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A sometimes-irreverent look at Detroit's Boys of Summer, the Tigers, as they try to return to the top of the American League Central.

Thursday, August 18, 2011

What exactly are Tigers fans panicking over?

If I told you that there's a contender in the American League Central Division that has — dating back to the day the divisional lead first changed hands, on June 14 — accumulated a 26-28 record, the presumption is that I'm referring to the Detroit Tigers, right? After all, the SECOND-HALF COLLAPSE (which must be typed in all caps, due to its severity) is ON ... or so I've been informed.

I'll give you another hint: The last time the division lead changed hands was on July 21. Since that time, that same team is 10-12. Tigers again, right?

Umm, nope. Both times, that's the record for the Cleveland Indians — the self-styled "WINdians" — who came into Thursday at 61-58, two games behind the Tigers (65-58) in the standings.

Well, there has to be SOME case for a collapse, right? Otherwise it wouldn't be a topic of conversation every 4.5 seconds.

OK, let's try these numbers: 28-26 since June 14 and 14-10 since July 21. WAIT A SECOND — those are both above the .500 mark, so there's no way they can be the Tigers.

Well, actually, those are both the records put forth by the Chicago White Sox (61-61), who've been steadily creeping up behind the Indians to make it a three-team race. So why did it take the Sox this long to get within 3.5 games of the Tigers? Well, in that five-week span between June 14 and July 21, the Sox were the only one of the three contenders with a losing record (14-16). Not really gaining ground — more like treading water.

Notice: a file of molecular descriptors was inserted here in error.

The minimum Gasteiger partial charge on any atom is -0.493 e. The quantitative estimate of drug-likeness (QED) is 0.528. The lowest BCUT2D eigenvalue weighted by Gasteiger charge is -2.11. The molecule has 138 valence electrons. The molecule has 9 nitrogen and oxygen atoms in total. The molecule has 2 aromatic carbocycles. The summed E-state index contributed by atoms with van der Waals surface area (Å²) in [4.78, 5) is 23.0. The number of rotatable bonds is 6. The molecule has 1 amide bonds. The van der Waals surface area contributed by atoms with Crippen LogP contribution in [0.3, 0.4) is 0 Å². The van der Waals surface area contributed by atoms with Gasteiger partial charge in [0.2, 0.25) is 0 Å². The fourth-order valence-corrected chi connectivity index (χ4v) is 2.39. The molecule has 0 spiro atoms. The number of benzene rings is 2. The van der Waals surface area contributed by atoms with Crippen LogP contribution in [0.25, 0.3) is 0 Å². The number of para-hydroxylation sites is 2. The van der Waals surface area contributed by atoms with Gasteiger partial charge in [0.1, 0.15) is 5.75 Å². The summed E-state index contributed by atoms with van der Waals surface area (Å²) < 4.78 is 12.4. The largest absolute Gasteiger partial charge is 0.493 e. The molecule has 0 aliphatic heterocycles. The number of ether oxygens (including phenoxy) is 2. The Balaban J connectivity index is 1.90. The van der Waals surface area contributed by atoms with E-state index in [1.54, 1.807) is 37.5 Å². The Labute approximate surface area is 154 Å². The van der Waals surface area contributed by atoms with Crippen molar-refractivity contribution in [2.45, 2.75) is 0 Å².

OK, so now you want the numbers for the Tigers, so you can shout "SEEEEEEE!?!?!?!?!" at the top of your lungs, right?

Since first taking over first place on June 14 — the date that occasioned owner Mike Ilitch's surprise visit to the clubhouse — the Tigers are 28-28.

In the five weeks between June 14 and July 21 — when the divisional lead changed hands five times, and was in a virtual tie seven times — the Tigers went 15-16.

Since taking the lead on July 21 — for good, I'm sure they (and you) hope — they've gone 13-12.

Since the much-maligned contract extensions for manager Jim Leyland and GM Dave Dombrowski — which was supposed to sap the "urgency" out of this team — the Tigers' RSCE (record since contract extensions) is 4-5.

The Tigers had a .533 winning percentage (49-43) before the All-Star break, and have a .516 win percentage (16-15) since. (Note: It was an identical .533 before Wednesday's 6-5 loss).

No. I'll agree. None of those records are impressive — for any of those teams.

[This post says almost the identical thing, just with slightly different marking points.]

That's why it's still a three-horse race. And why there's no "collapsing" going on. (If the Tigers suddenly go 10-29 over their remaining games, I'll give you all a special dispensation to use the terminology. Until then, no dice.)

You can call it a bad division if you want. Shoot, you can call it bad baseball.

I think I can pretty easily swallow both of those.

But a collapse? Not buying it.

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